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The richest jewel in the Soviet crown

A souvenir photo of Stalin from his Georgian hometown Gori 1989. Photo: Peter Nasmyth
A souvenir photo of Stalin from his Georgian hometown Gori 1989. Photo: © Peter Nasmyth

Nasmyth's journey to Georgia started in Russia – on one of his trips to Moscow in the late 80s:

I began to hear about a nation of people with noticeable less stuffing knocked out of them from the years of Stalinism. After all, their present Soviet colonisation had been preceded by the Russians, the Turks, the Arabs, the Persians, the Byzantines, the Mongols, the Romans, the Greeks. Those people regarded their current masters as just another landlord in a long succession. Furthermore as all Russians admitted they'd learnt to preserve their culture – and much of their economic wealth – with a cheeky good humour.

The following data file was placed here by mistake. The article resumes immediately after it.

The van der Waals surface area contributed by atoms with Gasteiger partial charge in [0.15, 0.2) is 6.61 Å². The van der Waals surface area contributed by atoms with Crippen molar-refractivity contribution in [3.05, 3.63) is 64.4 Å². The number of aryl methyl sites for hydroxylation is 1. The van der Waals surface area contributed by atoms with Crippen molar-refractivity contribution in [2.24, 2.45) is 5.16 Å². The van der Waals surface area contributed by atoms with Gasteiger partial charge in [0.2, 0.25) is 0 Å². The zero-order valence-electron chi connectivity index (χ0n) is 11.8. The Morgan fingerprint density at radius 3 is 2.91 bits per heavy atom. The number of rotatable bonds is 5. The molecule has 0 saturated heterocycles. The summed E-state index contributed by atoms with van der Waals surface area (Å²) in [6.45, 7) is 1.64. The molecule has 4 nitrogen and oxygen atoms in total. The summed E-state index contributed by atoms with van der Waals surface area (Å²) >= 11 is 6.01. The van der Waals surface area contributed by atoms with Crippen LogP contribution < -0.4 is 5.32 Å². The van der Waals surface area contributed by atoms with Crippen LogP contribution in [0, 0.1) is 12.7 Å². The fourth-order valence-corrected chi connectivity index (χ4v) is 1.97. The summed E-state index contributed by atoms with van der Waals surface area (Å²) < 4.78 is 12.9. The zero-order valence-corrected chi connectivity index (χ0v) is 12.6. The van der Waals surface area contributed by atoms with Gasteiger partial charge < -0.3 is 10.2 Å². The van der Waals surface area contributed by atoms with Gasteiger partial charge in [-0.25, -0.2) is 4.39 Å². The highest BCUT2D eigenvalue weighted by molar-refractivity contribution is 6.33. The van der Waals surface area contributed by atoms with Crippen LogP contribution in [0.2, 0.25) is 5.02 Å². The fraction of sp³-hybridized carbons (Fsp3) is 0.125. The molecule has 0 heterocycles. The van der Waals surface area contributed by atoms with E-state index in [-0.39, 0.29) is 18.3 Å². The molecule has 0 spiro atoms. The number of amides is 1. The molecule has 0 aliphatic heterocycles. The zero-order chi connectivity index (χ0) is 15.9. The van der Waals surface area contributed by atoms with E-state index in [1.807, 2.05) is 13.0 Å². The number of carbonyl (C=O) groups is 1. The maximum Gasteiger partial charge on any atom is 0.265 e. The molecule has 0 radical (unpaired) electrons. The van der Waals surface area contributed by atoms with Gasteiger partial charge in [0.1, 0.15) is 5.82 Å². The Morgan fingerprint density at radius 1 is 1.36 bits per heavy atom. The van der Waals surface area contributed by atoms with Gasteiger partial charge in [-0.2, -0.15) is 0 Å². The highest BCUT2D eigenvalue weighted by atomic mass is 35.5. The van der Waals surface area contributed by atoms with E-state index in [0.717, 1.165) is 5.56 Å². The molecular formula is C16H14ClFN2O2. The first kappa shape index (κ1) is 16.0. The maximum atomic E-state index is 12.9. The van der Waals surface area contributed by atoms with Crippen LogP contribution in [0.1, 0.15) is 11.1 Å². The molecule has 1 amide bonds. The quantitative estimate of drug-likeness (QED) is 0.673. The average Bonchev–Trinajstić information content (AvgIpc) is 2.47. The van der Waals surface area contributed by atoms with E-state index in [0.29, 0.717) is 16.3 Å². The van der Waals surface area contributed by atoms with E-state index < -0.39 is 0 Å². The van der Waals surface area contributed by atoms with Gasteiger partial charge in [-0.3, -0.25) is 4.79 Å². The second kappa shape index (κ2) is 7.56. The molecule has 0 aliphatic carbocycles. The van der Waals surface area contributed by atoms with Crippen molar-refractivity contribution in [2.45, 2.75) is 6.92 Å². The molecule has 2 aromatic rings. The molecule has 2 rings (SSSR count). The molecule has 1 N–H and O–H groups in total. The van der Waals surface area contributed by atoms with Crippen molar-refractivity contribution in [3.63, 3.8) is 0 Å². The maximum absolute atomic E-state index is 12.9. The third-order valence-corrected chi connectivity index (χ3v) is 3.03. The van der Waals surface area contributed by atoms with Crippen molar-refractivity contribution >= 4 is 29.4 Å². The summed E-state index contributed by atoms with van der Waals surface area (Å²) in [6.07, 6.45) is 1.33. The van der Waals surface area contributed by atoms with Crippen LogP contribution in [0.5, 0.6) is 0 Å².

[p. 6]

And this preserved Georgian culture inspired and impressed generations of Russian poets and thinkers: Lermontov, Tolstoy and Gorky set their major works there.

Boris Pasternak described Georgia as "my second homeland" and Maxim Gorky declared

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